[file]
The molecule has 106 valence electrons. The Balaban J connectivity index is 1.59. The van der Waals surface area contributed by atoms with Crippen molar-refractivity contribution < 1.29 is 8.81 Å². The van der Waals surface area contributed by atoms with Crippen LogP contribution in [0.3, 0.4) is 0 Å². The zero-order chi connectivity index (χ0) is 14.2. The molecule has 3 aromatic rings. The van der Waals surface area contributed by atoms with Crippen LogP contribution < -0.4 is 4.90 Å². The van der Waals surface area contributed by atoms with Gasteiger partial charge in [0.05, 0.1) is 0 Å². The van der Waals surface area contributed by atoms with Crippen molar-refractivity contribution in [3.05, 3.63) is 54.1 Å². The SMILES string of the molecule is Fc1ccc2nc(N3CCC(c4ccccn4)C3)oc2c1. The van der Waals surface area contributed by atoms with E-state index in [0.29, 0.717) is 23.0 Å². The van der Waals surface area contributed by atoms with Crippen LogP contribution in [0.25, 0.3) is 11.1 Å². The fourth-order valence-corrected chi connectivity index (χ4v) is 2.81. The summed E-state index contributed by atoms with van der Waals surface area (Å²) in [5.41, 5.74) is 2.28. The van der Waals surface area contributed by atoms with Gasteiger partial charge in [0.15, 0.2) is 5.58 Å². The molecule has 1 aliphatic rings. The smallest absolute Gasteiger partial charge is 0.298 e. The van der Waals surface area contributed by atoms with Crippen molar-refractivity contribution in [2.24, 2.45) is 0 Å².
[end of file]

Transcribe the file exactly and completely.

The molecule has 106 valence electrons. The Balaban J connectivity index is 1.59. The van der Waals surface area contributed by atoms with Crippen molar-refractivity contribution < 1.29 is 8.81 Å². The van der Waals surface area contributed by atoms with Crippen LogP contribution in [0.3, 0.4) is 0 Å². The zero-order chi connectivity index (χ0) is 14.2. The molecule has 3 aromatic rings. The van der Waals surface area contributed by atoms with Crippen LogP contribution < -0.4 is 4.90 Å². The van der Waals surface area contributed by atoms with Gasteiger partial charge in [0.05, 0.1) is 0 Å². The van der Waals surface area contributed by atoms with Crippen molar-refractivity contribution in [3.05, 3.63) is 54.1 Å². The SMILES string of the molecule is Fc1ccc2nc(N3CCC(c4ccccn4)C3)oc2c1. The van der Waals surface area contributed by atoms with E-state index in [0.29, 0.717) is 23.0 Å². The van der Waals surface area contributed by atoms with Crippen LogP contribution in [0.25, 0.3) is 11.1 Å². The fourth-order valence-corrected chi connectivity index (χ4v) is 2.81. The summed E-state index contributed by atoms with van der Waals surface area (Å²) in [5.41, 5.74) is 2.28. The van der Waals surface area contributed by atoms with Gasteiger partial charge in [0.15, 0.2) is 5.58 Å². The molecule has 1 aliphatic rings. The smallest absolute Gasteiger partial charge is 0.298 e. The van der Waals surface area contributed by atoms with Crippen molar-refractivity contribution in [2.24, 2.45) is 0 Å².